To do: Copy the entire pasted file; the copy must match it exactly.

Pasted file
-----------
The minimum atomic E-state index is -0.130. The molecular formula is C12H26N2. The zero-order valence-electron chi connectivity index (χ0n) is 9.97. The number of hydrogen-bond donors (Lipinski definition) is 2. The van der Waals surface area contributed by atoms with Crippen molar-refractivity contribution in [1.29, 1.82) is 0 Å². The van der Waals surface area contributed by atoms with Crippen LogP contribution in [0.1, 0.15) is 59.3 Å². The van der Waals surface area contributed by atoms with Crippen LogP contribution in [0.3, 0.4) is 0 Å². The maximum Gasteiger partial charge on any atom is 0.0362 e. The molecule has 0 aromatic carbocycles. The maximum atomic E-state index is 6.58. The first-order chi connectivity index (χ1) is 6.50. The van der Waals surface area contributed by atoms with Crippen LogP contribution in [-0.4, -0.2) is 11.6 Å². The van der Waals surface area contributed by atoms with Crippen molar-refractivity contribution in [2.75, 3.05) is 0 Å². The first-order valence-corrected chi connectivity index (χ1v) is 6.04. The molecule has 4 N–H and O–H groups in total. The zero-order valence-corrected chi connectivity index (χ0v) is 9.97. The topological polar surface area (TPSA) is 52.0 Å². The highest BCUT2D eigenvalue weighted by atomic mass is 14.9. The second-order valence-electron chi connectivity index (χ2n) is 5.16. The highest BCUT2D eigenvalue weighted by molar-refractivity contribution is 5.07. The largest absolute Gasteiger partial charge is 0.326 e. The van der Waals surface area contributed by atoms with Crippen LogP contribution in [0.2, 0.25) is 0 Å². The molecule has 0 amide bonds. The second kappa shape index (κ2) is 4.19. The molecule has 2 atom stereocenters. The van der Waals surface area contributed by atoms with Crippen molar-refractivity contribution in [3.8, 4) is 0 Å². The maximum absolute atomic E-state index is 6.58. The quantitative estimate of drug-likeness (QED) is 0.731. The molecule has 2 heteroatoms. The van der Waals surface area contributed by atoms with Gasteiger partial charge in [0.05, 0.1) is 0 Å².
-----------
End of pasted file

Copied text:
The minimum atomic E-state index is -0.130. The molecular formula is C12H26N2. The zero-order valence-electron chi connectivity index (χ0n) is 9.97. The number of hydrogen-bond donors (Lipinski definition) is 2. The van der Waals surface area contributed by atoms with Crippen molar-refractivity contribution in [1.29, 1.82) is 0 Å². The van der Waals surface area contributed by atoms with Crippen LogP contribution in [0.1, 0.15) is 59.3 Å². The van der Waals surface area contributed by atoms with Crippen LogP contribution in [0.3, 0.4) is 0 Å². The maximum Gasteiger partial charge on any atom is 0.0362 e. The molecule has 0 aromatic carbocycles. The maximum atomic E-state index is 6.58. The first-order chi connectivity index (χ1) is 6.50. The van der Waals surface area contributed by atoms with Crippen LogP contribution in [-0.4, -0.2) is 11.6 Å². The van der Waals surface area contributed by atoms with Crippen molar-refractivity contribution in [2.75, 3.05) is 0 Å². The first-order valence-corrected chi connectivity index (χ1v) is 6.04. The molecule has 4 N–H and O–H groups in total. The zero-order valence-corrected chi connectivity index (χ0v) is 9.97. The topological polar surface area (TPSA) is 52.0 Å². The highest BCUT2D eigenvalue weighted by atomic mass is 14.9. The second-order valence-electron chi connectivity index (χ2n) is 5.16. The highest BCUT2D eigenvalue weighted by molar-refractivity contribution is 5.07. The largest absolute Gasteiger partial charge is 0.326 e. The van der Waals surface area contributed by atoms with Crippen LogP contribution in [0.2, 0.25) is 0 Å². The molecule has 0 amide bonds. The second kappa shape index (κ2) is 4.19. The molecule has 2 atom stereocenters. The van der Waals surface area contributed by atoms with Crippen molar-refractivity contribution in [3.8, 4) is 0 Å². The maximum absolute atomic E-state index is 6.58. The quantitative estimate of drug-likeness (QED) is 0.731. The molecule has 2 heteroatoms. The van der Waals surface area contributed by atoms with Gasteiger partial charge in [0.05, 0.1) is 0 Å².